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United States v. Pennsylvania Envtl. Hearing Bd.

Citation: 7 ELR 20730
No. No. 73-4545, 431 F. Supp. 747/10 ERC 1100/(M.D. Pa., 08/23/1977)

Plaintiff filed this action seeking a judgment that a civil penalty levied by the state Environmental Hearing Board under the Pennsylvania Clean Streams Law for water pollution discharged from a federally owned, contractor managed ammunition manufacturing plant is uneforceable against the United States and its agents, including the contractor.

Federal installations are shielded from state regulation under the doctrine of sovereign immunity unless there is a clear and specific congressional mandate subjecting them to state power. Hancock v. Train, 426 U.S. 167, 6 ELR 20555 (1976). The federal government odes not necessarily convey its immunity to agents which do its work, however. Nor does the Federal Water Pollution Control Act (FWPCA), 33 U.S.C. § 1251 et seq., purport to create immunities from suit for violations of state effluent limitations where none existed before its enactment. Two courts have declined to extend the immunity of the government to an independent contractor who managed a federal ammunition plant. Whitaker v. Harvell-Kilgore Corp., 418 F.2d 1010 (5th Cir. 1969); Foster v. Day & Zimmerman, Inc., 502 F.2d 867 (8th Cir. 1974).

Plaintiff contends that the only permissible avenue of enforcement against the contractor open to the state was a civil action in United States district court based on § 313 of the Act, 33 U.S.C. § 1323. Administrative imposition of a penalty by the state board is forbidden, in plaintiff's view, because sovereign immunity is waived by the FWPCA only as to such enforcement suits in federal court.

These contentions have merit only if the contractor is a "department, agency or instrumentality" of the federal government, however, which in the court's view it is not. To include the independent contractor defendant in this case within that definition would, by extending a partial shield to the vast number of companies which do business under contract with the federal government, raise new obstacles to enforcement under the FWPCA and flout the environmental concerns which gave impetus to the Act's passage.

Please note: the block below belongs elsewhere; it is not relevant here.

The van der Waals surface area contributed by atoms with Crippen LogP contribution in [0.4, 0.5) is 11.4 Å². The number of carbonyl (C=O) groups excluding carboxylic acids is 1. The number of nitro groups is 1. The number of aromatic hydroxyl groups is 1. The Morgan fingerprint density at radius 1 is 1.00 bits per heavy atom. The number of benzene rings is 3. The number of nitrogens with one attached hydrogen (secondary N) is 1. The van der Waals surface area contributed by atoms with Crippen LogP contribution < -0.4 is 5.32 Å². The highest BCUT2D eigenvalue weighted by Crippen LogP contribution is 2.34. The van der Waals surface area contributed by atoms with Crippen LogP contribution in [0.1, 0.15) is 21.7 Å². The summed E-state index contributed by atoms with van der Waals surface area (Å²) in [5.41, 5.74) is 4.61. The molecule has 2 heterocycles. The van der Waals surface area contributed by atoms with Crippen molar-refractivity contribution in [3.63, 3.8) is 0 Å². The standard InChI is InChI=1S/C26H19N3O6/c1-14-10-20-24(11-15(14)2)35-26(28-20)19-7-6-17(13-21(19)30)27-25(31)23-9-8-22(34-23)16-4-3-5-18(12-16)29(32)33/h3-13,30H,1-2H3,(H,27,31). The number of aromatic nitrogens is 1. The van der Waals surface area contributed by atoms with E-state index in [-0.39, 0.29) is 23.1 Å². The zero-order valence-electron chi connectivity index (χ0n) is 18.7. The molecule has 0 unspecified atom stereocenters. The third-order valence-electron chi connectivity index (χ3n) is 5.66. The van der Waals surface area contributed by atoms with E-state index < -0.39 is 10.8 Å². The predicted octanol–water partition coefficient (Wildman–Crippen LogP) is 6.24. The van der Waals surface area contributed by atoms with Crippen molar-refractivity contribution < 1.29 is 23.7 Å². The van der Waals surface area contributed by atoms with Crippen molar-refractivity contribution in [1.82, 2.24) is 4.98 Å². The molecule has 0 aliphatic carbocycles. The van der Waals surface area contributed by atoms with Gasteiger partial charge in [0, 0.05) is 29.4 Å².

The court emphasizes that its refusal to invalidate the Board's imposition of a civil penalty against the contractor in this case does not run afoul of Hancock v. Train, supra. Federal buildings and installations operated directly by the government, such as army bases and post offices, were the intended objects of the limited waiver of immunity in § 313. It is violations of state standards by these latter facilities which can be attacked only through filing suit in United States district court.

The full text of this opinion is available from ELR (9 pp. $1.25, ELR Order No. C-1130).

Counsel for Plaintiff
James W. Walker, Ass't U.S. Attorney
P.O. Box 209, Scranton PA 18503
(717) 344-7111

Counsel for Defendants
Dennis J. Harnish, Karin W. Carter
Department of Environmental Resources
202 Evangelical Press Bldg., Harrisburg PA 17105
(717) 787-2814

Muir, J.

[OPINION OMITTED BY PUBLISHER IN ORIGINAL SOURCE]